PHP NorthEast and a couple of Podcasts

I’ll be speaking at PHP NorthEast (a PHP and UX conference) next week in Boston, providing the closing keynote. The opening keynote is Steve Krug, so, uh, no pressure, right?

I believe there are still tickets available, so come on by and say hi to me.

If you want an idea of the sort of things I’ll be chatting about, you might want to listen to an interview I recorded with Jen Kramer a couple of weeks back.

Also, I forgot to mention that Matthew Sheret and I recorded a show with CivicCast a couple months ago, talking about GDS and Design Principles. Find Episode 1 on their website to listen to it.

April recap – TXJS & Front-Trends

April was pretty decent. I got to attend two very good conferences and I got to speak at them.

TXJS, Austin, USA

Austin! One of my favourite cities (mostly because I love tacos). Was very pleased to be asked to return to this conference after I spoke there last year. The day was remarkable, if only because it’s one of the first conferences in a very long time where I actually watched all of the talks (although Rebecca, being on before me, may have only had half of my attention). Really a very well curated day, and I felt very lucky to be in the line-up.

Alex was not overly prescriptive in what I should talk about, but suggested he liked the content of last year and would like a little more on that. So, I decided to pick an aspect about that that I felt was important to us at GDS and fundamental to the success of our Design Principles.

For me, it’s been our honesty and simple language. The words that we’ve used to talk about user needs, technical aspects of the site and the ethos have been plain and no-nonsense. I think this is hugely down to the strength of a team that has the confidence to cut through bullshit and say what it really means – Russell and Sarah are particularly brilliant at this, and have had huge parts to play in getting this cult of simple down in writing.

The tech scene is sort of rife with nonsense words. Buzzwords and clichés and the new name for the next big thing, which is actually the new name for the same old sensible thing – but with better marketing and a twitter hashtag. Ugh. I want a lot less of that in our world.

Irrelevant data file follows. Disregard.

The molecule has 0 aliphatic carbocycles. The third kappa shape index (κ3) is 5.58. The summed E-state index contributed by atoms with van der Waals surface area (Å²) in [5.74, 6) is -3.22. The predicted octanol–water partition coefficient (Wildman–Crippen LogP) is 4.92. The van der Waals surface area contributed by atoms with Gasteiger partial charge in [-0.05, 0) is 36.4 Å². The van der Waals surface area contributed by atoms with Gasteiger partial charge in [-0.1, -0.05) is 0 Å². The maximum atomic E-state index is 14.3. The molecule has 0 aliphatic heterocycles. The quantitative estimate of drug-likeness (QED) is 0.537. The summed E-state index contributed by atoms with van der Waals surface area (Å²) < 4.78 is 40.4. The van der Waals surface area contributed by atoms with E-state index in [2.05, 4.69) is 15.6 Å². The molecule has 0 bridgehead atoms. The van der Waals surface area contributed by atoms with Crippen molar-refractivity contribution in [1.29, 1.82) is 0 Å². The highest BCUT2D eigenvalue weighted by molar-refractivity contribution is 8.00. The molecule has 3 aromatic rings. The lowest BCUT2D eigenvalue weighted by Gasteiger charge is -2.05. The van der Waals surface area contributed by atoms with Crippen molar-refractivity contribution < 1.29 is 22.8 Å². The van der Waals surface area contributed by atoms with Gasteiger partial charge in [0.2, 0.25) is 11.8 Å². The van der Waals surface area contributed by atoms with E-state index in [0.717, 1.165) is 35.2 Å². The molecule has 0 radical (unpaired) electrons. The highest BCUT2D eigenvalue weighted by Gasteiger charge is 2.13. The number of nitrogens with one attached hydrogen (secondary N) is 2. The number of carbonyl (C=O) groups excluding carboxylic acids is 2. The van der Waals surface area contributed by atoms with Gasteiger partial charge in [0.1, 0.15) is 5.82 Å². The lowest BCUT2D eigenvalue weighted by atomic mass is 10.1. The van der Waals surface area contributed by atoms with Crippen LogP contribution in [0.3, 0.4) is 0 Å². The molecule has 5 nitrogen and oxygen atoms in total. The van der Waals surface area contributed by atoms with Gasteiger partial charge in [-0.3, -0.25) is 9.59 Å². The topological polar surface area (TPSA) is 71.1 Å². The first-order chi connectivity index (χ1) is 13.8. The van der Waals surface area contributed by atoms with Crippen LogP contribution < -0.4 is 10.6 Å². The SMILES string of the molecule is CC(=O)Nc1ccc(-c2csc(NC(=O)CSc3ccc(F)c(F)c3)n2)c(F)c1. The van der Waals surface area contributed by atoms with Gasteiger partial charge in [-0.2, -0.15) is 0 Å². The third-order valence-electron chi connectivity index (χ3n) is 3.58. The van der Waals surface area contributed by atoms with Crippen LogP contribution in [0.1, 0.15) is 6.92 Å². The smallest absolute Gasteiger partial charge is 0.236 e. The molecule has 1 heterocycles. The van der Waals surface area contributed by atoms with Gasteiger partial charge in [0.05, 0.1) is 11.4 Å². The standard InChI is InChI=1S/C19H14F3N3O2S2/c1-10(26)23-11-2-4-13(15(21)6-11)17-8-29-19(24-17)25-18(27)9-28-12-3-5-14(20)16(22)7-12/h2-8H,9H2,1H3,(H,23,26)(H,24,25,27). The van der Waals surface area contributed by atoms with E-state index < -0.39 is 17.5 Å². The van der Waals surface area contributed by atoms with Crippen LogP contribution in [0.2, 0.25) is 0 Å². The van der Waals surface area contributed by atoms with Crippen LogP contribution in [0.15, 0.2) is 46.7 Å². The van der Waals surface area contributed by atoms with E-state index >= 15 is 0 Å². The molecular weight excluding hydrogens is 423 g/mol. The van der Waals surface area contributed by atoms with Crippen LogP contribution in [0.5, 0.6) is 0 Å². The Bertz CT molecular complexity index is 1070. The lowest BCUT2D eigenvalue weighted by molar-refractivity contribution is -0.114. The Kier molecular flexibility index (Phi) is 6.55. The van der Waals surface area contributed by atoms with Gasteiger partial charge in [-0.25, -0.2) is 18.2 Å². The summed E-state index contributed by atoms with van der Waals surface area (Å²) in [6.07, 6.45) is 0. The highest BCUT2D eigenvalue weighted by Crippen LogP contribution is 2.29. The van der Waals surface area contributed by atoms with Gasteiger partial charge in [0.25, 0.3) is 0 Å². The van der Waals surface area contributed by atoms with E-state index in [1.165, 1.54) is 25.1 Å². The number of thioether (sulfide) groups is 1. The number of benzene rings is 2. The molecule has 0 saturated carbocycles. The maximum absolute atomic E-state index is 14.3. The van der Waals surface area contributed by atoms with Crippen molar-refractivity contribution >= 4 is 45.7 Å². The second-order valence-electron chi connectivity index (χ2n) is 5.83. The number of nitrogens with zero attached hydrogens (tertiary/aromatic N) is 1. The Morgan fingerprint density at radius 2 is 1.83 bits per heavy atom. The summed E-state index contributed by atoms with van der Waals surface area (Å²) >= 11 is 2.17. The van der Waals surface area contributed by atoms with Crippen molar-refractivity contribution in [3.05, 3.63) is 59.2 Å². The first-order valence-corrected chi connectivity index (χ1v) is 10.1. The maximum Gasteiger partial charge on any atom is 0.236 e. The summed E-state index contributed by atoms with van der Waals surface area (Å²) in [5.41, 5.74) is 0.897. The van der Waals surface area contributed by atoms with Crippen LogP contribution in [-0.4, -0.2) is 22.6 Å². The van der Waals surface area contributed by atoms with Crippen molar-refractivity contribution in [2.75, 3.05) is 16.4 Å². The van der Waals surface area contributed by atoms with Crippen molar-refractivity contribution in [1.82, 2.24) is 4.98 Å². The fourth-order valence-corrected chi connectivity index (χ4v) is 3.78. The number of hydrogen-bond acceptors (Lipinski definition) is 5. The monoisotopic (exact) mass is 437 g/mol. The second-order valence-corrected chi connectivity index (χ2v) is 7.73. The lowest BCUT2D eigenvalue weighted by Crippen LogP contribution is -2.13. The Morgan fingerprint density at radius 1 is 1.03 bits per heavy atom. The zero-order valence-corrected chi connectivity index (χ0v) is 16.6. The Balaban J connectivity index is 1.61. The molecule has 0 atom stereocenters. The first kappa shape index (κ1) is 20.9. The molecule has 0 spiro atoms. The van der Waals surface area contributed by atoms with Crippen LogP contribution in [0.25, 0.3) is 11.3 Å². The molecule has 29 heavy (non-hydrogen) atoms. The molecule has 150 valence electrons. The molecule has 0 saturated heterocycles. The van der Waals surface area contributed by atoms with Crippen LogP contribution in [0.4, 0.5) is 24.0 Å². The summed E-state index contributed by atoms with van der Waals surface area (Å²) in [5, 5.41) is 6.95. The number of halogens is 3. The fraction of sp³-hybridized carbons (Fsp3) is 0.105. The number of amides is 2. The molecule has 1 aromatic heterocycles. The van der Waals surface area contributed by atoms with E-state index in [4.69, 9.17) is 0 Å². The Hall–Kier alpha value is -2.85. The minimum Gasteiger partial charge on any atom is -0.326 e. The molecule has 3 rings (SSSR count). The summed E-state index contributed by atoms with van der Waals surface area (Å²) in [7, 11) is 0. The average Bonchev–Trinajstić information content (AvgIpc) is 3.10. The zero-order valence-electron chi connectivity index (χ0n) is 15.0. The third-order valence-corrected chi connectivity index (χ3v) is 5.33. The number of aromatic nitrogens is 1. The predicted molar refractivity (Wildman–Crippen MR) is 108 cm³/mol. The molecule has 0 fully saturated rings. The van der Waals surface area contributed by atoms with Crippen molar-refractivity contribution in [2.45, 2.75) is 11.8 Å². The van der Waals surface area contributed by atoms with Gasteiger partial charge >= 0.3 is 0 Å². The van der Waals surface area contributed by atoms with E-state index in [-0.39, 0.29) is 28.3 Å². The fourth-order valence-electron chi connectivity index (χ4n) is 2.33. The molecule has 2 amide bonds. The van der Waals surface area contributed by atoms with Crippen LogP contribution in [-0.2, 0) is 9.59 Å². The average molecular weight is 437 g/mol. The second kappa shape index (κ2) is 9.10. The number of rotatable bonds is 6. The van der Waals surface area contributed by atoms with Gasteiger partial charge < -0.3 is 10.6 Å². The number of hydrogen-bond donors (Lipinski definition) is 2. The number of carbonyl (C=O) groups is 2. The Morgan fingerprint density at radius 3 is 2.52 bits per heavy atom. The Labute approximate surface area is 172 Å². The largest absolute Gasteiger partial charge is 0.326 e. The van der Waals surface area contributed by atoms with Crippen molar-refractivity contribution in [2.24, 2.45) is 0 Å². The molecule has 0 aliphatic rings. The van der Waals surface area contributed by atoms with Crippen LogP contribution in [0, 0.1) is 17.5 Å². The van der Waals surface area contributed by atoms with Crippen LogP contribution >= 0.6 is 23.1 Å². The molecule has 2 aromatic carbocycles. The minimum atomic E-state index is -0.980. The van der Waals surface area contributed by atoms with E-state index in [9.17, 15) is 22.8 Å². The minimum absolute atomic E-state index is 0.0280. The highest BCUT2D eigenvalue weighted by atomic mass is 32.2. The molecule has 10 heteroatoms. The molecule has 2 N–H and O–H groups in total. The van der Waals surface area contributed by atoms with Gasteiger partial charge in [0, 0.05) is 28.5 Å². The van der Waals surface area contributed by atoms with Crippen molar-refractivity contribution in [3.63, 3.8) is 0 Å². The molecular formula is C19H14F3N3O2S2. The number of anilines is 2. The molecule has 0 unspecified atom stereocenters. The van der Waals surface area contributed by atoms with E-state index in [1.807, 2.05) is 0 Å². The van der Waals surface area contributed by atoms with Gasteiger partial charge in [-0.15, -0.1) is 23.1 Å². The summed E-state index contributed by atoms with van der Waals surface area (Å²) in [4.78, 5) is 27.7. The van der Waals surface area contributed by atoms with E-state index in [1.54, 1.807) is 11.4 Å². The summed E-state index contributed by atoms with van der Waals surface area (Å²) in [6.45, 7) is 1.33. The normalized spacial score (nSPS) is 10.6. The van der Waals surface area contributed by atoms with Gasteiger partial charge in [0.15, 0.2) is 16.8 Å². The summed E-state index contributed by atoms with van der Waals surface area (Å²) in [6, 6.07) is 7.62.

So, I picked on a few of these and showed a few examples from how we’re dealing with them at GDS. I believe the video for that talk is out now, but the slides are here.

Front-Trends, Warsaw, Poland

I attended this conference last year – definitely a favourite for its surprisingly sunny weather and for being one of the most friendly events I had been to in 2012. So, I was really glad to get to come back and share our Design Principles with the crowd.

It was very similar to the talk I gave at TXJS last year, except we’ve done a whole lot more at GDS since June of last year – we released v1.0 of gov.uk, and a bunch of other stuff like the performance platform, Inside Government (and the 24 departments) and foreign travel advice, to name a few. I showcased some of these things, and then went through the design principles with the lovely, receptive, Polish audience and it seemed to go over rather well. The slides for this version of the talk are here.

Three days are a lot for a conference, but it was really high quality through-out and the breadth of subjects was really great. I wouldn’t recommend putting the party on the second night again, however – that last morning was something of a challenge. :)

SXSWi 2011 Microformats panel

It is that time of year again: SXSWi panel pimpage! I’ve put together a somewhat vague panel proposal on behalf of microformats.org and I would appreciate it if you could give it a vote.

Apparently voting only counts towards a relatively small percentage (30%) of whether or not it will be selected, but with 2346 proposals in the system, I suspect it counts a lot more than that.

The session is rather vaguely defined because I’m not really sure right now what’ll still be interesting in a few months. I also want to garner as many opinions from the community as they can about what they want to know more about, see speak or show off – so do make your voice heard in the comments.

SXSW submissions are a bit nuts, really.